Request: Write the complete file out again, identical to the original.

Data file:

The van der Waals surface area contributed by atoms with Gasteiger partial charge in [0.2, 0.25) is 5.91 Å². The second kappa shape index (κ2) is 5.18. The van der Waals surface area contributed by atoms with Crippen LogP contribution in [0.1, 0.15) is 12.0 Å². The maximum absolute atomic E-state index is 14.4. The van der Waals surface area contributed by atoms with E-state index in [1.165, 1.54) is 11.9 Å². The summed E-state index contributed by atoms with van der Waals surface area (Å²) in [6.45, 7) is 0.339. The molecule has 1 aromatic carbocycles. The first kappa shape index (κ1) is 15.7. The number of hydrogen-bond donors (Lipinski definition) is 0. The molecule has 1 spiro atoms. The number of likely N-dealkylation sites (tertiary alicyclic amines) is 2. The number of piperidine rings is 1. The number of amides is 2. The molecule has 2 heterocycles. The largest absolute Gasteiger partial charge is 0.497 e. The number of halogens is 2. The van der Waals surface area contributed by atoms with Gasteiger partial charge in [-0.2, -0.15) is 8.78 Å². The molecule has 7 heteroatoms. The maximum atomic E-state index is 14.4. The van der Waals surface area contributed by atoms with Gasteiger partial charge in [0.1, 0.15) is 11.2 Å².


The van der Waals surface area contributed by atoms with Gasteiger partial charge in [0.2, 0.25) is 5.91 Å². The second kappa shape index (κ2) is 5.18. The van der Waals surface area contributed by atoms with Crippen LogP contribution in [0.1, 0.15) is 12.0 Å². The maximum absolute atomic E-state index is 14.4. The van der Waals surface area contributed by atoms with E-state index in [1.165, 1.54) is 11.9 Å². The summed E-state index contributed by atoms with van der Waals surface area (Å²) in [6.45, 7) is 0.339. The molecule has 1 aromatic carbocycles. The first kappa shape index (κ1) is 15.7. The number of hydrogen-bond donors (Lipinski definition) is 0. The molecule has 1 spiro atoms. The number of likely N-dealkylation sites (tertiary alicyclic amines) is 2. The number of piperidine rings is 1. The number of amides is 2. The molecule has 2 heterocycles. The largest absolute Gasteiger partial charge is 0.497 e. The number of halogens is 2. The van der Waals surface area contributed by atoms with Gasteiger partial charge in [-0.2, -0.15) is 8.78 Å². The molecule has 7 heteroatoms. The maximum atomic E-state index is 14.4. The van der Waals surface area contributed by atoms with Gasteiger partial charge in [0.1, 0.15) is 11.2 Å².